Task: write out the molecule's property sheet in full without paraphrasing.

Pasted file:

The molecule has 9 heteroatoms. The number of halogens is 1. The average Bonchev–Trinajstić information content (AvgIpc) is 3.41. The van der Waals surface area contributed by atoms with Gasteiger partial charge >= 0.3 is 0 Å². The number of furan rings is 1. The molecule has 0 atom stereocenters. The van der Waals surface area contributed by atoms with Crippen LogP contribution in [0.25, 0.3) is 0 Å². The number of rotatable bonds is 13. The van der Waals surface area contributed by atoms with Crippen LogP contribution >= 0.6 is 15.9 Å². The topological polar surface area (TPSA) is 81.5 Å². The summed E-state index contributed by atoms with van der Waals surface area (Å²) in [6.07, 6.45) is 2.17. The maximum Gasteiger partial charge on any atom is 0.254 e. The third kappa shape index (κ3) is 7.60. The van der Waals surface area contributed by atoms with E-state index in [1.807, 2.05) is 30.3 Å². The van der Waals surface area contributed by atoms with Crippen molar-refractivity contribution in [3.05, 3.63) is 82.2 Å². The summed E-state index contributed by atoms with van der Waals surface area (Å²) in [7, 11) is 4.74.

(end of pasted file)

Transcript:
The molecule has 9 heteroatoms. The number of halogens is 1. The average Bonchev–Trinajstić information content (AvgIpc) is 3.41. The van der Waals surface area contributed by atoms with Gasteiger partial charge >= 0.3 is 0 Å². The number of furan rings is 1. The molecule has 0 atom stereocenters. The van der Waals surface area contributed by atoms with Crippen LogP contribution in [0.25, 0.3) is 0 Å². The number of rotatable bonds is 13. The van der Waals surface area contributed by atoms with Crippen LogP contribution >= 0.6 is 15.9 Å². The topological polar surface area (TPSA) is 81.5 Å². The summed E-state index contributed by atoms with van der Waals surface area (Å²) in [6.07, 6.45) is 2.17. The maximum Gasteiger partial charge on any atom is 0.254 e. The third kappa shape index (κ3) is 7.60. The van der Waals surface area contributed by atoms with E-state index in [1.807, 2.05) is 30.3 Å². The van der Waals surface area contributed by atoms with Crippen molar-refractivity contribution in [3.05, 3.63) is 82.2 Å². The summed E-state index contributed by atoms with van der Waals surface area (Å²) in [7, 11) is 4.74.